Shaping Sound's Show: It's All About the Dancers
(L to R) Shaping Sound's Teddy Forance, Kyle Robinson, Nick Lazzarini and Travis Wall, photographed for "Dance Spirit" by Joe Toreno
Last night, the DS staff got all gussied up and headed to the Beacon Theater for Shaping Sound's That's Where I'll Be Waiting. So did pretty much everyone else in NYC.
No, but really: The crowd at this show, which was the last stop on the company's month-long tour, was incredible. Along with mainstream dance fans like Jesse Tyler Ferguson (a.k.a. the best "So You Think You Can Dance" judge of all time), there were a host of familiar dancers and choreographers milling through the lobby of the Beacon. Joey Dowling! Kenny Wormald! Dana Wilson! Ida Saki! Catherine Hurlin! It was like a reunion for all the dance world's cool kids.
Not that that's surprising. The members of Shaping Sound are some of the most exciting people on the commercial scene, after all—and definitely not less famous since their turn on the reality show "All the Right Moves." Almost every Shaping Sound dancer is a dance celebrity, and the people most prominently featured in That's Where I'll Be Waiting—Travis Wall, Nick Lazzarini, Teddy Forance and Kyle Robinson, who also created and choreographed the show—have become legit stars. More celebrities onstage = more celebrities in the audience (and also = more opportunities for us lesser non-celebrities to totally freak out because Jesse Tyler Ferguson is sitting one seat away from us, eee!).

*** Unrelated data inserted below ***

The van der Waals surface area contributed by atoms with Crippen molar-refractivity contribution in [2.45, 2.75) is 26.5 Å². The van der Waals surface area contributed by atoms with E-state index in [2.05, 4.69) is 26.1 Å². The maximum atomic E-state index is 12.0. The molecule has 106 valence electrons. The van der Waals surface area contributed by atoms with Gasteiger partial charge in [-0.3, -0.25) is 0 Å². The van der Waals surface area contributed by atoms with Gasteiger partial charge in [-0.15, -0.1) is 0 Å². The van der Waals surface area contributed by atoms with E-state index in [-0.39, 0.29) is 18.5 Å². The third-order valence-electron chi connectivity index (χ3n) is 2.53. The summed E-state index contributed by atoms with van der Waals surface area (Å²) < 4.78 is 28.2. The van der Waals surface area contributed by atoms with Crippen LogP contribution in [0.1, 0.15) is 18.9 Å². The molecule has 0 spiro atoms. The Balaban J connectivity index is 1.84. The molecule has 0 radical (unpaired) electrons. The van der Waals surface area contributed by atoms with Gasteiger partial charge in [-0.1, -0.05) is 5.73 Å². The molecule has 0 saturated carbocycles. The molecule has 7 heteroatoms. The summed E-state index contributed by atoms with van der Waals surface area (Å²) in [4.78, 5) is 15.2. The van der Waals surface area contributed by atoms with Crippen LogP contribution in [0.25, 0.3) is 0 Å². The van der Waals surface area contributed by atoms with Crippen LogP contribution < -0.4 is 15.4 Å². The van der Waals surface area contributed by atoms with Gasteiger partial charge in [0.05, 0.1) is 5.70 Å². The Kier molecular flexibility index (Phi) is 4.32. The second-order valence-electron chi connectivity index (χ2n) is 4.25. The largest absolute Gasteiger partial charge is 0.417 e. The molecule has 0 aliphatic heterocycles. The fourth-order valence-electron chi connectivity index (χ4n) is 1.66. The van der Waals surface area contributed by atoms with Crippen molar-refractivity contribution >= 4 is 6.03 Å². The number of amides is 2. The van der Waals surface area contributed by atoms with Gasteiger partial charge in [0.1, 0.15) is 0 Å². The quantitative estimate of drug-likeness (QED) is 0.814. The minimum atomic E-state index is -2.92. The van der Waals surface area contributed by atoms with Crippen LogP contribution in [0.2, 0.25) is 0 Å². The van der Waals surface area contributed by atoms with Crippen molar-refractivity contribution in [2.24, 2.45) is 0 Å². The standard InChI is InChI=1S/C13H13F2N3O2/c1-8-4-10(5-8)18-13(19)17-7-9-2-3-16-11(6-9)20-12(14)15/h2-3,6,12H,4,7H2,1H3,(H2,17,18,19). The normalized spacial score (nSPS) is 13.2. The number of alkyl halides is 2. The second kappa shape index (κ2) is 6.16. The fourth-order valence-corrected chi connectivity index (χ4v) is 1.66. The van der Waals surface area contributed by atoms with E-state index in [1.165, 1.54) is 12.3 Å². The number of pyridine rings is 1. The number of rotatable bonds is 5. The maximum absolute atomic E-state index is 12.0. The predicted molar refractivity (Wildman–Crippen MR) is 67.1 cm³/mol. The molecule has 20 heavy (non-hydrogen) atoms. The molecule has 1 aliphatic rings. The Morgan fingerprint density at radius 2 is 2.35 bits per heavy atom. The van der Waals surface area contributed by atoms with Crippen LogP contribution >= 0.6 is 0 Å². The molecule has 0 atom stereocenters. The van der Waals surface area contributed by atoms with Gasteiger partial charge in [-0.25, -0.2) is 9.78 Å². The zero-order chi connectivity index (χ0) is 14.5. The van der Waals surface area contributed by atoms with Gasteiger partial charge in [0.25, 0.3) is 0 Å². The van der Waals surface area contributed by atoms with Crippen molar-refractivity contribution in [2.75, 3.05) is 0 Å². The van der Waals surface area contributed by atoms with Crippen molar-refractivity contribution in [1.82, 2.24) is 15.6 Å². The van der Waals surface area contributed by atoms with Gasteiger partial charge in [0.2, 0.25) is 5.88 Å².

The Shaping Sound foursome were smart about how they presented their well-known team, too. That's Where I'll Be Waiting gives each dancer a specific character—i.e., "The Trouble" (Alexa Anderson), "The Temptress" (Channing Cooke), etc—and at least a few moments in the spotlight. While the piece is threaded through with a love-triangle dream-story involving Travis, Teddy and Jaimie Goodwin, it's really driven by all the strong personalities onstage—personalities the audience already knows and loves.
Does that always work? Well, not quite. (Frankly, I'm still not sure why Chelsea Thedinga is "The Being.") Could I watch Nick, a.k.a. "The Wayward," do his flamboyantly fabulous David-Bowie-in-Labyrinth-meets-Herr-Drosselmeyer act (which is really just Nick being Nick) in his leather cape-vest alllll night? Oh, totally. And so could the rest of that star-studded crowd, which went standing-o bonkers for the entire cast at the curtain call. Congrats, guys!
Harper Watters is a ballet dancer for today's generation. A social media maestro and a charismatic performer, the Houston Ballet soloist is equally at home in front of the camera hosting his hit YouTube series, "The Pre Show"; interacting with fans on his crazy-popular Instagram account; or showing off his beautiful classical technique onstage. It's a multifaceted identity that's proven to be invaluable to his career—and it's taking him to places he never even dreamed of.